Opps on the radar (You’re dead to me).
How you wanna play ball? (You’re dead to me).
(Winner) takes all (You’re dead to me)
(You’re dead to me, you’re dead to me).
You know what zone I’m in (You’re dead to me).
Don’t care who you’re with (You’re dead to me).
Watch me do my shit (You’re dead to me)
(You’re dead to me).
My first football memory is LeBrandon Toefield ripping off a 62-yard run against Arkansas in 2001. That’s the earliest football play I can remember. I didn’t start actually watching football until 2003. Before that, I just cheered whenever the adults cheered.
To the best of my knowledge, my first football game was 1999. Yeah, the Cigar Game. Not that I would know any better, my uncle took me and we left well before the lighters were flicked. That’s about all I remember, not wanting to leave (not much has changed there) and being in awe of the kickers warming up pre-game.
Growing up, my exposure into college football was one where Auburn-LSU was one of the most important games in college football. I missed out on the Earthquake Game and was too young for Bring Back The Magic, The Pick Six Game, and The Barn Burner, but I grew up in the era of the 2001 SEC Playoff Game, The Ronnie Prude Game, The John Vaughn Game, The Robbery On The Plains, The Death Valley Defeat, Driving The General Lee, Cam’s Run, LSU beating the eventual national champion in an outright downpour, The Fournette Game, Les’ Last Ride, and The Comeback.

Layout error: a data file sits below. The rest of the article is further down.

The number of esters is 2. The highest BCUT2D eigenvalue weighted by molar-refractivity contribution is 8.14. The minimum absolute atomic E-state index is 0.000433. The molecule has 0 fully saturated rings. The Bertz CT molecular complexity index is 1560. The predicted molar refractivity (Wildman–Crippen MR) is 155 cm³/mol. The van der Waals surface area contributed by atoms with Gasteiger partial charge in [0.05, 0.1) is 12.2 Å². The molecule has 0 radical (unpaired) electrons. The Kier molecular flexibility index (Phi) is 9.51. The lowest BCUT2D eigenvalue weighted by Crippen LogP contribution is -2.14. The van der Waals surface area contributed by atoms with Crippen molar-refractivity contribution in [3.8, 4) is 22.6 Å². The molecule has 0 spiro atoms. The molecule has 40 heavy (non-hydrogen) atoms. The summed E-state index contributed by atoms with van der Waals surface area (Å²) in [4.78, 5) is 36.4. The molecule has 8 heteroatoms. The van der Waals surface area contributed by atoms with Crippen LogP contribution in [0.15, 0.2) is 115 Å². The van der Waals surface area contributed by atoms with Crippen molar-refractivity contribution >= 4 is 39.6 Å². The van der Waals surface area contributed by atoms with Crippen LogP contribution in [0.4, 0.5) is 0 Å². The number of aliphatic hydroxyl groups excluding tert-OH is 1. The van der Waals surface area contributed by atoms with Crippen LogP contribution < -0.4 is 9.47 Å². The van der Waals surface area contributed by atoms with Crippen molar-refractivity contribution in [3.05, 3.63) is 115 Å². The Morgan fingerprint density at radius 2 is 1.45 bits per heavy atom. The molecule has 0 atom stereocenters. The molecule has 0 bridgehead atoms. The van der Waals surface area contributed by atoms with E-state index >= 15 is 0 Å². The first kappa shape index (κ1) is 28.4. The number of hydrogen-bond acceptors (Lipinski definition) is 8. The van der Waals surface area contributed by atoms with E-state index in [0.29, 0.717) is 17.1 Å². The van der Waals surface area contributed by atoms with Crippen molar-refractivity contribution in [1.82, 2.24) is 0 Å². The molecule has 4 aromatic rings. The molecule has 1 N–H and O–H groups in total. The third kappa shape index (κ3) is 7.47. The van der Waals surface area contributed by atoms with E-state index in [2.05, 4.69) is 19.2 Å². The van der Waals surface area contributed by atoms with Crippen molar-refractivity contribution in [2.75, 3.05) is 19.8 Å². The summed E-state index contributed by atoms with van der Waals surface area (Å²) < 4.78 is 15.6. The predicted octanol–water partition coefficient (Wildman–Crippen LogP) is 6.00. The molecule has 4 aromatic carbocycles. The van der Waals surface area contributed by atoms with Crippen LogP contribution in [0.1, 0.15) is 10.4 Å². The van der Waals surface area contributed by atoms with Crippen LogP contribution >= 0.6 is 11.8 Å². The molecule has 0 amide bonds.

Playin’ for keeps,
Don’t take us for weak.
When people talk about LSU-Auburn, they talk about the games. As they very well should, per capita this rivalry has produced more classics than any other rivalry in the sport. Yes, I said that.
But at the heart of that, and what I feel is often is an overlooked aspect of those games that produced the same results were that both teams mirrored each other perfectly. For the longest time LSU and Auburn practiced the same brand of football at or near the same level, producing perfectly symmetrical fighting like you’d see in Street Fighter.
It’s gotten away from that, mainly on Auburn’s side with their move to the spread (Auburn’s offense is predicated on the run but don’t let facts get in the way of a narrative).
But for a while it was manball at it’s finest. During the mid-2000’s you couldn’t go five minutes without a new quote going pre-social media viral talking about how much this game, played in early to mid September in the South, took out of both sides. This is a game where nothing was given and everything was earned.
Which is what we should focus on getting back to.
The world is my expense,
The cost of my desire.
Jesus blessed me with it’s future,
And I protect it with fire.
We’ve seen the national media do some serious backtracking since Labor Day. Maybe reports of LSU’s demise have been greatly exaggerated. A game that was penciled in as an Auburn victory two weeks ago is now set to draw a majority of the nation’s attention.
But LSU hasn’t earned that national respect yet. As fun as the Miami (FL) game was, LSU has to prove what they’re doing is successful in the SEC.
Once again, this game is one of the most important games in the college football season. And just like before, to reap the benefits of a win in the Tiger Bowl you have to strap up and earn it. Empty the tank for three and a half hours under a beating sun and hope whatever memorable moments defines this version of the The Tiger Bowl is in your favor.
LSU-Auburn is everything we love and praise about college football. Big programs, big stage, big games, big rewards. But to take everything and even have a future the rest of the season, you have to take a lick and hit back harder. Earn it.
No smoke, no smoke
You don’t want it.